Karen Wickre: Mother Of The Google Blog On Google’s Official Blogging

Karen Wickre

When Google launched the Official Google Blog back in 2004, it started as sort of a ho-hum event. There wasn’t anything particularly gripping, and some wondered if the company should be more edgy with its posts. Since then, Google has launched more than 70 additional official blogs over the years. Some have gotten edgy; a few even have comments, but most important, they’ve turned into an essential communications vehicle for the company.

A few weeks ago, I sat down with Karen Wickre, who aside from her formal title at Google of senior manager, global communications & public affairs, is who I’d best describe as "mother of the blogs." Karen is ultimately responsible for how they all work, and she shared some insight on how Google makes use of blogging. Will the big three of Google — Larry, Sergey and Eric — ever blog? Will comments come to the main Google blog? Will Google’s blogging replace press releases? Read on….

Danny: How would you characterize your role in relation to the blogs?

Karen: I shepherd them. I call myself the managing editor, and I’m the gatekeeper for the new blogs. I’ve been with Google a long time and have worked in publishing a long time, so I can’t help but pay attention to the words — to the ways in which Google is communicating with the world.

Danny: I’ve tended to think of you as mother of the main blog and the various blogs in general. Fair to say?

Karen: Mother of the blog is as fair as anything else. [Former PR staffer] Nate Tyler and I pitched the idea of a blog to our team and got agreement to turn it on in May 2004. This was after we’d announced the IPO, but before we went public.

[NOTE: Posts to try out the blog went up in April 2004 but were not made public until after the first official post in May. The very first post seeking job recruits has since been deleted].

Initially the agreement was one post per month. There was no opposition to the idea, but our lawyers literally combed over every word, since we were then in our quiet period. I would say do not launch a blog during a quiet period — or if you do, expect to work with a lot of lawyers on every word!

I love editing and making things read better. That’s what an editor does. A blog is a publication, after all. The idea that I could guide product managers and other Googlers to get new topical blogs off the ground, for example, is very appealing.

Danny: Google has so many blogs now. Do you have to read through each post before they go live, or do some of the blogs have more freedom than others?

Karen: While it’s important to have a review, I never want to overwrite what a Googler is saying about their topic or product. All posts are reviewed by a few relevant people on the immediate team, plus a PR person for approval. As a rule, this isn’t labor-intensive or overbearing. We try to encourage original perspectives and stories insofar as company blogs can feature those. We share drafts in Google Docs and do edits there. Again, I try hard not to overwrite or have the team wordsmith to death. That’s not going to get us interesting reads.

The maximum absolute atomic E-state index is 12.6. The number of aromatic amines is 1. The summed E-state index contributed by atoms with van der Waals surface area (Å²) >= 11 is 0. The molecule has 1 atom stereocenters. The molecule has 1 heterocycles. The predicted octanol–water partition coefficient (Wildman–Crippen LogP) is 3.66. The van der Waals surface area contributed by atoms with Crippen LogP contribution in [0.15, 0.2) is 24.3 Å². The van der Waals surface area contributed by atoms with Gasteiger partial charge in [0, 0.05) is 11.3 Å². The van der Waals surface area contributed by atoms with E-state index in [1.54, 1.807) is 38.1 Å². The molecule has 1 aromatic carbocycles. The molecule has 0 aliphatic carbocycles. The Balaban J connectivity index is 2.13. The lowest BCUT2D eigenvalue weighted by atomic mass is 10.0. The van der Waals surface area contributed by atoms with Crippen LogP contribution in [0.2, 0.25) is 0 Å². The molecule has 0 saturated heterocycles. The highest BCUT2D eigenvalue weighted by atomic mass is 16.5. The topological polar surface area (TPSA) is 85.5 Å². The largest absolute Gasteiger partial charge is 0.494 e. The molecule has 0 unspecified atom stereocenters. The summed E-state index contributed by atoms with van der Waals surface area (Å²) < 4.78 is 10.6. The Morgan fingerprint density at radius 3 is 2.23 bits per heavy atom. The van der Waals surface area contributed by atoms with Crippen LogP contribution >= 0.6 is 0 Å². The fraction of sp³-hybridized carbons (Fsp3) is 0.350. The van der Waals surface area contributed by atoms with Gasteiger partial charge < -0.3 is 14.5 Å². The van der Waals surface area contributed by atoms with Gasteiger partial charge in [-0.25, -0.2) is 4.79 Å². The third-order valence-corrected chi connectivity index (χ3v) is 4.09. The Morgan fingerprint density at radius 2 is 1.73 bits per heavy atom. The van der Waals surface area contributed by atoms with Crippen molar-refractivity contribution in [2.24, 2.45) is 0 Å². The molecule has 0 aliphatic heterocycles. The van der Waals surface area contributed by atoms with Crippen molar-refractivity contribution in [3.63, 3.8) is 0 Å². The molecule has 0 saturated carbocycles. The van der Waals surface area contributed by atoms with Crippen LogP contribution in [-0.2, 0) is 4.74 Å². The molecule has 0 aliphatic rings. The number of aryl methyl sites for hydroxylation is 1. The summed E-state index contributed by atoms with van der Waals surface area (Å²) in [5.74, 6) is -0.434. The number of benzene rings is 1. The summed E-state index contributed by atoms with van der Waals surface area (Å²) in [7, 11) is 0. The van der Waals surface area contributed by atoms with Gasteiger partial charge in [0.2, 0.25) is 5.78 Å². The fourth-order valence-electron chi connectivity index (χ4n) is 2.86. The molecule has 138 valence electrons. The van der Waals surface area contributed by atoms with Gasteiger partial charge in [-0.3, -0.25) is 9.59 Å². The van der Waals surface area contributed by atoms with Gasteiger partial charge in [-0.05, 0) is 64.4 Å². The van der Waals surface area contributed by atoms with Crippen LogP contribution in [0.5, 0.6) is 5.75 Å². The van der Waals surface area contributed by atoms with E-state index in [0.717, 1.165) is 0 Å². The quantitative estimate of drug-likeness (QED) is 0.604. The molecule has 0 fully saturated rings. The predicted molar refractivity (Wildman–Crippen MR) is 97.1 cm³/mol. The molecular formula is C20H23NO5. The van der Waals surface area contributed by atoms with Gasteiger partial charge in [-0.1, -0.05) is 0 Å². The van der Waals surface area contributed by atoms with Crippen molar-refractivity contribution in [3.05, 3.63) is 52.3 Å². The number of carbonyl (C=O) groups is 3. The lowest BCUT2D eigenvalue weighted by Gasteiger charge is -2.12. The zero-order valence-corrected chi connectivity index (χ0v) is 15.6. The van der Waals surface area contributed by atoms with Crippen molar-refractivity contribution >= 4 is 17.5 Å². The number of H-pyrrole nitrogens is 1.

We have different categories of blogs, and the type influences how reviews work. There are product blogs [like the Google Reader Blog], developer blogs [like the Google AJAX Search Blog], country-specific blogs [like the Google Australia Blog] and some vertical interest topics [like the Google Public Policy Blog]. All posts go through someone for approval.

The product blogs are the biggest group, and we have lots of people interested in posting and writing up stuff. With the developer blogs, there tends to be much less editing. There’s no sense wordsmithing there. Developers are a natural blog-reading constituency. In some cases, posts are so well-written from the start, and have a PR staffer on the blog team, such as the Google Public Policy blog, that there is very easy collaboration.

Danny: It feels like Google is running more official blogs than most other companies. Any idea if this is the case, if Google is somehow unique in the amount of blogging it is doing?

Karen: We do have more than 70 blogs now. I feel like Google is one of the few places doing this differently. There are other companies with many blogs, but those tend to be unofficial blogs written by individual developers, such as those from Sun, IBM and Microsoft.

Our network of corporate blogs are definitely all company-based, not personal communications, but we aim to have lots of Googlers writing and covering lots of topics in interesting ways.

Of course, in addition to our many official blogs, we’ve also got individuals like Matt Cutts [from Google's web search quality team] posting. We’d love more like those.

For us, the blog platform is a fast way to publish news and notes about Google and to directly reach millions of people. It’s so fast and easy compared to newsletters or, God-forbid, press releases. It is a PR platform, but we try hard to make it not traditional PR-like. That’s why we want our individuals from teams actually "in the trenches" to do the bulk of the writing.